Europe is embroiled in controversy as European lawmakers on Tuesday voiced their concerns on Margrethe Vestager’s decision to hire an American citizen, Fiona Scott Morton, as the chief economist of the European Commission.
The appointment has faced heavy criticism from French officials as Laurence Boone, France’s secretary for Europe, stated on Twitter that she had spoken with Vestager about this nomination, adding that ‘Europe has many talented economists.’
Jean-Noël Barrot, France’s minister delegate in charge of the digital transition and telecommunications, echoed similar sentiments, stating that ‘At a time when Europe is embarking on the most ambitious digital regulation in the world, the recent appointment of the chief economist of the DG [directorates-general] Competition is not without raising legitimate questions.’
Vestager responded to lawmakers’ reservations by affirming that Fiona Scott Morton’s experience in consulting for Big Tech, which has been an issue of contention in the European Union, will prove beneficial in her role as chief economist.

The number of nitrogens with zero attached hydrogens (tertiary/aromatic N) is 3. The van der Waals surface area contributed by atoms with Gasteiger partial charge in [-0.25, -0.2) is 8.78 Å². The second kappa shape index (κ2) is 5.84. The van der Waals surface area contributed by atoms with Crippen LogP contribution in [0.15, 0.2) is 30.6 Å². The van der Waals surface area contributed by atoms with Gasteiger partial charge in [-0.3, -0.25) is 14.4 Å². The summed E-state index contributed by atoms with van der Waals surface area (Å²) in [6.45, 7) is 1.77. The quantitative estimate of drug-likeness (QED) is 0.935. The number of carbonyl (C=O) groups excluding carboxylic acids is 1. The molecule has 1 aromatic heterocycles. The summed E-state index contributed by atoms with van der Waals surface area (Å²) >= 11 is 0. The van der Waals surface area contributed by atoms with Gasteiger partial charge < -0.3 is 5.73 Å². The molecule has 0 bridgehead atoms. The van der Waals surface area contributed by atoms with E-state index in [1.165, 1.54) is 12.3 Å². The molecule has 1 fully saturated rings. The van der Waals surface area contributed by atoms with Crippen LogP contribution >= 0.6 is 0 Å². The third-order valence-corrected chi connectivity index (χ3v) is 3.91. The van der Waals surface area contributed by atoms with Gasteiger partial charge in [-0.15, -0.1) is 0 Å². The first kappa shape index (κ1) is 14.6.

Arguments for Scott Morton’s hiring were bolstered by a spokesperson for the Commission, who highlighted her impressive qualifications, including her ‘distinguished academic background and decades of experience in economic analysis and competition policy.’ Scott Morton holds a bachelor’s degree from Yale College and a Ph. D. in economics from the Massachusetts Institute of Technology, along with experience in economic analysis at the antitrust division of the U.S. Department of Justice.
Meanwhile, Vestager defended her decision, stating that “I think it’s a good thing to come with experience, she knows our system inside out.”
The appointment follows the European Commission’s recent investigations into Big Tech and the digital economy. With Fiona Scott Morton set to start the new role in September, the Commission hopes that with her expertise, they will have the resources they need to enforce policies tailored to meet regulations across Europe.